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Lauredhel is an Australian woman and mother with a disability. She blogs about disability and accessibility, social and reproductive justice, gender, freedom from violence, the uses and misuses of language, medical science, otters, gardening, and cooking.

21 Responses

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  1. tigtog
    tigtog at |

    Long incoherent comment deleted. Will try and come up with something cogent, but this stuff just infuriates me.

    Another draft deleted. Here goes:

    Part of the cultural acceptance of rape seems to be a deeply held belief that men who are required to control aggressive behaviours within their own society will not be capable of being aggressive warriors against other societies, and that the need to have naturally aggressive men on tap in case of conflict is paramount over the idea that women deserve to be free from assault. “Boys will be boys” really means that “boys will be useful cannon fodder (and we can’t let women get in the way of that)”.

    To me such beliefs smack of magical thinking. Human beings are naturally aggressive and have to be strongly socialised against expressing aggression in the case of women, for example. Yet women in the military have no difficulty in unleashing aggression against the enemy when required, so it is a fallacy to think that men trained against committing aggression against women would be unable to commit aggression against the enemy.

    I need to unpack this thinking more, although it’s largely in response to some stuff that Violet has been writing lately.

  2. Mama Bear
    Mama Bear at |

    OMG. That link you provided left me cold, tigtog. It speaks the truth, and it’s something I’ve been thinking of for quite some time: that the true victims of war are mostly innocent civilians, not brave soldiers… That collateral damage isn’t worth it, not at all. What could anyone possibly be after that would justify all that suffering?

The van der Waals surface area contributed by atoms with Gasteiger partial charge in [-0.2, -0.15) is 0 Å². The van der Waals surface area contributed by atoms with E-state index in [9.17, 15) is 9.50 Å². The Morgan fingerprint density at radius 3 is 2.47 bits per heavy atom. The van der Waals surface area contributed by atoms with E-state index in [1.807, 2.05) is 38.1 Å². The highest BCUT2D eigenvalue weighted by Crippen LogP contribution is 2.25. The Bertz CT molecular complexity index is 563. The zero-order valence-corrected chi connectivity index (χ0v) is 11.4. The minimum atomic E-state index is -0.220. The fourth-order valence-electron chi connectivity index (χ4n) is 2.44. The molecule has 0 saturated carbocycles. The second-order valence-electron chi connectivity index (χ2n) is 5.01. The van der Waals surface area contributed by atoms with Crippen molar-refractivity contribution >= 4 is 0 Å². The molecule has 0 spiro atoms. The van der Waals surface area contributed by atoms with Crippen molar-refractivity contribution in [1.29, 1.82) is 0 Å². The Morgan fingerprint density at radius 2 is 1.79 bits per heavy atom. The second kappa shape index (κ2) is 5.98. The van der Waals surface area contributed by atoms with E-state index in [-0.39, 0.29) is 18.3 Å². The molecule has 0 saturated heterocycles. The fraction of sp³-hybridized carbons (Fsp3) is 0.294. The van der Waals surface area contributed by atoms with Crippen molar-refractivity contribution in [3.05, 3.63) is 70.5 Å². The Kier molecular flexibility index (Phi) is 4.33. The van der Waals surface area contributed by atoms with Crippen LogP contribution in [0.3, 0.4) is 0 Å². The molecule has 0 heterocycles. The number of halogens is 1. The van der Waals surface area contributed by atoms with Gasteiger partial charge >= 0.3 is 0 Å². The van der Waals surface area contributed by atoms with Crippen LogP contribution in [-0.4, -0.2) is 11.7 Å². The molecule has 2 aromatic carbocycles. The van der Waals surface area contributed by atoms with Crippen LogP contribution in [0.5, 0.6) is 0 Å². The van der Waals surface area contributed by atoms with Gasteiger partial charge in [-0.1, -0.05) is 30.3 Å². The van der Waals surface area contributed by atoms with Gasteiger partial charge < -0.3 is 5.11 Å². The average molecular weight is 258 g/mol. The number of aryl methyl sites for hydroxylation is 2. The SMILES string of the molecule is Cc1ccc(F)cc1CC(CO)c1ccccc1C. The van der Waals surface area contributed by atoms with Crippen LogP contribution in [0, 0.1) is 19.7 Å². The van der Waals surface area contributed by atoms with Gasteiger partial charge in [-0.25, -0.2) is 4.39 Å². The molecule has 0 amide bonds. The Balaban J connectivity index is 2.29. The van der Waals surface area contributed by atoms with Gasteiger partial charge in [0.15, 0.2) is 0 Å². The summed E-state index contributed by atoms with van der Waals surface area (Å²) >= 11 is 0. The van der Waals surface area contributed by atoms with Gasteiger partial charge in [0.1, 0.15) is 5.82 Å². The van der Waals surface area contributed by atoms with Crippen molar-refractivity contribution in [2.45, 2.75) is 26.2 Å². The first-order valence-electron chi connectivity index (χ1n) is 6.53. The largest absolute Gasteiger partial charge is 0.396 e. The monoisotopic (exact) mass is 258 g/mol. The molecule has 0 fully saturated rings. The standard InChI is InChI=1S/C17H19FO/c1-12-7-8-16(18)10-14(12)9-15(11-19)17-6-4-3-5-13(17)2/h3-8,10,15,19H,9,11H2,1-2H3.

3. Mindy
    Mindy at |

    If it was women losing their handbags while intoxicated I could understand the tone of the article. But being raped while intoxicated isn’t something you can do by yourself. What happened to teaching and expecting men to control themselves when someone is unable to make coherent decisions for themselves? What happened to seeing them safely home? Maybe these guys think they couldn’t get laid if the girl was sober?

  4. baroquestar
    baroquestar at |

    “How’s about we start getting the message out about the importance of not raping people? How about focusing on drinking while in charge of a penis, instead of blaming women for the reckless ingestion of alcohol while in the possession of a vagina?”

    What’s the bet that if They did do an awareness campaign aimed at men about alcohol and consent, it would be something like “binge drinking can leave you vulnerable to accusations of sexual assault”, i.e., couched in terms that retained female responsibility for rape.

    Or am I just getting cynical in my old age?

  5. Batocchio
    Batocchio at |

    I’m waiting for some conservative to propose chastity belts as a solution.

  6. resident_alien
    resident_alien at |

    @Batocchio:Chastity belts?How are we gonna get all the men to wear chastiy belts?/snark/

  7. Pyre
    Pyre at |

    The article reminds me of the warnings given to residents and tourists in areas where predators are loose — when boating on the piranha-laden Amazon, don’t trail your fingers in the water; wildcats have been seen hereabouts, keep children and pets inside and watch your own back; there are gators/crocs in the neighborhood, remember these steps for your own safety — all such warnings are meant to help people protect themselves and their loved ones, because there’s just not much point in scolding predators.

    Honestly, would you denounce an article on how to make your home harder to burglarize… because it didn’t devote column-inches to admonishing burglars that theft is wrong?

  8. final repose
    final repose at |


    Everybody knows that theft is wrong.

    Rape, not so much.

    -I was burglarized!
    * Oh my, did you leave the door open?
    -Um no, the door was locked and
    * Well, you must have left SOMEthing open.
    -No, I really didn’t. The window was broken and
    * Maybe it was all the expensive stuff in the house that caused it. Maybe you invited the burglar on a previous occasion. Maybe it is someone you know and knows your house. Are you sure something is gone?
    – Yes, there’s some money gone and some other st..
    * You didn’t do it yourself did you? Steal it?
    *Steal it. Want some attention. Wanna blame someone else for it?
    -No! I never would”¦

    This shit just does not happen.

  9. Pyre
    Pyre at |

    final repose, That actually sounds a bit like part of the conversation with my renter’s insurance agency when my policy was cancelled, after I moved from one place (which had been burglarized) to another (which then got burglarized). As the lease required my having renter’s insurance, I had to get a more expensive policy with another agency in order not to be evicted. Apparently the second time you’re burglarized is the triggering event, never mind that in this case it was a new place with no modifications installed yet.